Romania 2017: Art Nouveau in Oradea

By Ruben

ROMANIA – Coming from Cluj-Napoca, my next and final destination in Romania was Oradea (pop.: 196,367), the capital of Bihor county. Oradea is special for having more art-nouveau buildings in a small area than I have seen anywhere else.

1. Arriving at Oradea station after a 3 hour, 157 kilometer trip over the mountains from Cluj
2. The square in front of the station (which gave a more provincial and dusty first impression than the other Romanian cities I visited did).

I stayed in a hotel opposite the station (Pensunea Hubert) which is comfortable, cheap, and for some reason stuffed with Dutch football memorabilia. The staff, most of whom where from the town’s large Hungarian minority (Oradea is only 14 kilometers from the border), are friendly and communicative despite not being able to speak English. I also spoke to a priest from a visiting church congregation staying at the hotel, who had been in prison for four years for being a Jehova’s Witness during the communist period.

3. Strada Republicii
4. Strada Republicii
5. Strada Republicii
6. Strada Republicii
7. Houses in this style seem to be quite common in the region around the Romanian-Hungarian-Ukrainian border
8. Ugly buildings are rare in central Oradea, and even the few noticeable modernist ones – such as this one on the corner of Strada Republicii and Calea Republicii – are pretty original
9. One of Oradea’s many churches, on Calea Republicii, the town’s high street
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11. Some typical houses in a side street
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13. Some of the buildings on Calea Republicii are in bad shape
14. But most of them are being renovated, or, like this one, have already been renovated
15. Not only is Calea Republicci lined with buildings in art nouveau and other ornamental styles, but its side streets are as well
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18. There are terraces belonging to bars and restaurants down the middle of much of Calea Republicii. I ate or drank at some of them: the pizzeria at the far end of this row wasn’t very good or friendly, but the cafes and another restaurant where I ate were fine and the staff very friendly. I also sat here in the shade, drinking a granita bought from one of the many ice cream parlours during the hottest time of day, when it was over 35 degrees (which was when I made this picture)
19. An even more picturesque ensemble of buildings on Piața Regele Ferdinand
20. Piața Regele Ferdinand
21. Piața Regele Ferdinand

22. Looking back towards Piața Regele Ferdinand (see the last pictures in the last post) and the city hall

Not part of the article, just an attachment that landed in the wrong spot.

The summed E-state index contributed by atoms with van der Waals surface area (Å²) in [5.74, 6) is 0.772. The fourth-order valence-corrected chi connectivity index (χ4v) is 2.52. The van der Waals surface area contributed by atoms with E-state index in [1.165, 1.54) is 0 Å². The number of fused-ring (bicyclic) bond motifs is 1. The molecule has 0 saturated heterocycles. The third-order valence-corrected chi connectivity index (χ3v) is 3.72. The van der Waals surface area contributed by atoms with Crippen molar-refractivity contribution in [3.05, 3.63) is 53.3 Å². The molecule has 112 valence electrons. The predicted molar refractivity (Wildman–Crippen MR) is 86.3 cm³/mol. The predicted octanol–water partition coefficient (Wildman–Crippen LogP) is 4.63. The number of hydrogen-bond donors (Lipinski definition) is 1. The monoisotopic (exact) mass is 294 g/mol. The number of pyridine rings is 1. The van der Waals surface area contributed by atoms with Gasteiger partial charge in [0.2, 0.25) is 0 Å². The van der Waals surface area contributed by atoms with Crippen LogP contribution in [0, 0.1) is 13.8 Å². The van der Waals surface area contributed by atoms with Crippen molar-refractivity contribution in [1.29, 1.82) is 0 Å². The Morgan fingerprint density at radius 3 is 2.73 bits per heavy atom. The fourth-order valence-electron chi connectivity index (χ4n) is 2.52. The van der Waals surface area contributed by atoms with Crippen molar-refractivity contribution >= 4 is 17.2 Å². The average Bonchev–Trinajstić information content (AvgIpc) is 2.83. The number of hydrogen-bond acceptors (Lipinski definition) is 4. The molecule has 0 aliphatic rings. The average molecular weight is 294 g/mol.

22. The Crișul Repede River and the town hall
23. Piața Unirii
24. Piața Unirii
25. The two previous pictures were taken on Sunday morning, which explains the lack of people. But Piața Unirii was much more more lively the preceding evening, when a few weddings were taking place there
26. One of the most impressive buildings in Oradea has to be the shopping arcade on the right
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29. Renovation of the interior seems to be almost complete
30. It includes a stained-glass window from 2007…
31. … based on a similar one from 1909
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34. The bridge from which I took pictures 22 and 23, seen from Piața Regele Ferdinand
35. Looking east from the bridge, the Synagogue is one of the most prominent buildings in Oradea. This is no surprise considering that approximately one third of Oradea’s inhabitants were Jewish before the war, part of the most active Jewish community in the Austro-Hungarian empire (according to Wikipedia). The architecture of this building combined with overall atmosphere and loud Romanian music being played at a wedding on Piața Unirii made standing on the bridge in the evening sun a very exotic experience!
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42. Sometimes I like to troll the viewer
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44. People enjoying the Saturday-evening sun on the northern bank (including someone who was singing ‘Country Roads’, which I found a bit surrealistic in this setting)
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Series Navigation<< Romania 2017: Cluj with KlausenburgRomania 2017: Oradea in the Hot Sun >>
This entry was posted in Bihor County, Oradea, Romania

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